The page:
Through films, photographs, and discussions, Bennet Middle School's Royal 7 seventh grade team spends a Team Day learning more about the life and times of Dr. Martin Luther King Jr. Their own dreams for the future reflect an understanding of Dr. King's mission. Included: Descriptions of lessons about Dr. Martin Luther King Jr. and the civil rights movement in the U.S.
The America that Dr. Martin Luther King Jr. envisioned might look a lot like Bennet Middle School.
Bennet's classrooms are an example of the multicultural ideal. They are a mix of different races, and students from different backgrounds interact in and outside of classes.
Still, while Bennet has made more strides than most institutions in the multicultural area, the Royal 7 teachers want to ensure their students understand the impact of Dr. King's work on American society, and what life used to be like for African-Americans in the South just 40 years ago.
Two days after the holiday honoring Dr. King (since school was closed January 17), the Royal 7's took a break from their regular schedule, and used a team day to weave King's message and lessons about integration and equality into activities. The team day program also tied in with the language arts unit focusing on readings about prejudice and civil rights.
And when they have a chance to express their own dreams, many students' wishes reflect the spirit of Dr. King's hopes and goals for the nation.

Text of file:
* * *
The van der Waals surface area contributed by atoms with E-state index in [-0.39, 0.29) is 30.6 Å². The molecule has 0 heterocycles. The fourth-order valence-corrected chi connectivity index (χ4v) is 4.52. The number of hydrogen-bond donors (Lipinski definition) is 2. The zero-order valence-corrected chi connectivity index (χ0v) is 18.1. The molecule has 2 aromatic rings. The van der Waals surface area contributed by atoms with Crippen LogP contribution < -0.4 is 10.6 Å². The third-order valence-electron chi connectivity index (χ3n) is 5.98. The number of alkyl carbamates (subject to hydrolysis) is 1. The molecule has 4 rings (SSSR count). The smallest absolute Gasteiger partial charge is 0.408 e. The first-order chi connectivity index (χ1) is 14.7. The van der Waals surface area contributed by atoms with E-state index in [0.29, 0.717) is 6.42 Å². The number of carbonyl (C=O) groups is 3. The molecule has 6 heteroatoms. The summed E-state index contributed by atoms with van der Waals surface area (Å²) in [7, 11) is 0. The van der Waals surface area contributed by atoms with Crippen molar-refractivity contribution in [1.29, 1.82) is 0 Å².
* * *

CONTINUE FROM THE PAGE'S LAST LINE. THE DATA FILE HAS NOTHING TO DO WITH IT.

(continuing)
"We usually do a team day around Dr. King," says Jenna Brohinsky, language arts teacher and team leader. "We do an African-American achievement project in February, this is sort of the start to it. Not everyone knows about Dr. King. They know bits and pieces."
Team days also are a chance for teachers to see students in a different light, and interact with students they normally don't see every day, she adds.
For the January team day, students divide into groups, and attend three sessions in the morning. In the afternoon, after specials and lunch, they watch the film, Selma, Lord, Selma, about how two young girls become inspired by the civil rights movement and the efforts to help African-Americans in Selma, Alabama, register to vote in 1965.
Some already had seen it. "This movie is sad at the end," one girl whispers.
WHAT DO YOU SEE?
Science teacher David Sutherland and language arts teacher Brandon Kienle start by showing students an excerpt from the film, Eyes on the Prize; the footage shows the abuse of civil rights marchers, including police officers in Alabama, turning fire hoses and police dogs on people, and children being arrested for marching.
How have things changed? Mr. Kienle asks. "Can you see we are all different and all going to school together? Did you know that kids your age were marching for freedom?"
The narrator in the film notes that the water pressure from the hoses was strong enough to strip the bark off a tree.
"It was sad," one girl says after watching the film clip.
Then the teachers pass out photographs capturing segregation in the 1960's -- including signs saying "Whites Only," separate water fountains for whites and blacks, marchers defending themselves against the fire hoses, a "colored" waiting room, Dr. King being arrested, and the Montgomery, Alabama, bus boycott.